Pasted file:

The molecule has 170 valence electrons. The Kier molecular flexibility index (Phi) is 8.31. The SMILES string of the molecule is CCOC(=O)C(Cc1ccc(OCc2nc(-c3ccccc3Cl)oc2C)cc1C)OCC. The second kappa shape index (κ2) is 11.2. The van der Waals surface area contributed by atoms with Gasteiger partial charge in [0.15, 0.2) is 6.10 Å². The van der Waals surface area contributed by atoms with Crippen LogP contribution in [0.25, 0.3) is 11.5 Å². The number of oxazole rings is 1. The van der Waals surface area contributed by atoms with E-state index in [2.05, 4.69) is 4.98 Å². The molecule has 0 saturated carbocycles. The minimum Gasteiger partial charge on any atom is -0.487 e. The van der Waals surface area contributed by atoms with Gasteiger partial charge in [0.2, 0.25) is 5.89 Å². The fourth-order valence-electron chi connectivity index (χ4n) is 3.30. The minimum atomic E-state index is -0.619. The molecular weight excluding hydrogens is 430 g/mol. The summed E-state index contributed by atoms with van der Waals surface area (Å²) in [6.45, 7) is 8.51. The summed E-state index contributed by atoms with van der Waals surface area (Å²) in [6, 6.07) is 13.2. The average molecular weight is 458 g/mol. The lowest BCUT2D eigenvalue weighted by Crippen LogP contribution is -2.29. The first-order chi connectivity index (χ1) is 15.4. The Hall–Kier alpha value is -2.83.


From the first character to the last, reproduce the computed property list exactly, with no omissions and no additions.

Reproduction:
The molecule has 170 valence electrons. The Kier molecular flexibility index (Phi) is 8.31. The SMILES string of the molecule is CCOC(=O)C(Cc1ccc(OCc2nc(-c3ccccc3Cl)oc2C)cc1C)OCC. The second kappa shape index (κ2) is 11.2. The van der Waals surface area contributed by atoms with Gasteiger partial charge in [0.15, 0.2) is 6.10 Å². The van der Waals surface area contributed by atoms with Crippen LogP contribution in [0.25, 0.3) is 11.5 Å². The number of oxazole rings is 1. The van der Waals surface area contributed by atoms with E-state index in [2.05, 4.69) is 4.98 Å². The molecule has 0 saturated carbocycles. The minimum Gasteiger partial charge on any atom is -0.487 e. The van der Waals surface area contributed by atoms with Gasteiger partial charge in [0.2, 0.25) is 5.89 Å². The fourth-order valence-electron chi connectivity index (χ4n) is 3.30. The minimum atomic E-state index is -0.619. The molecular weight excluding hydrogens is 430 g/mol. The summed E-state index contributed by atoms with van der Waals surface area (Å²) in [6.45, 7) is 8.51. The summed E-state index contributed by atoms with van der Waals surface area (Å²) in [6, 6.07) is 13.2. The average molecular weight is 458 g/mol. The lowest BCUT2D eigenvalue weighted by Crippen LogP contribution is -2.29. The first-order chi connectivity index (χ1) is 15.4. The Hall–Kier alpha value is -2.83.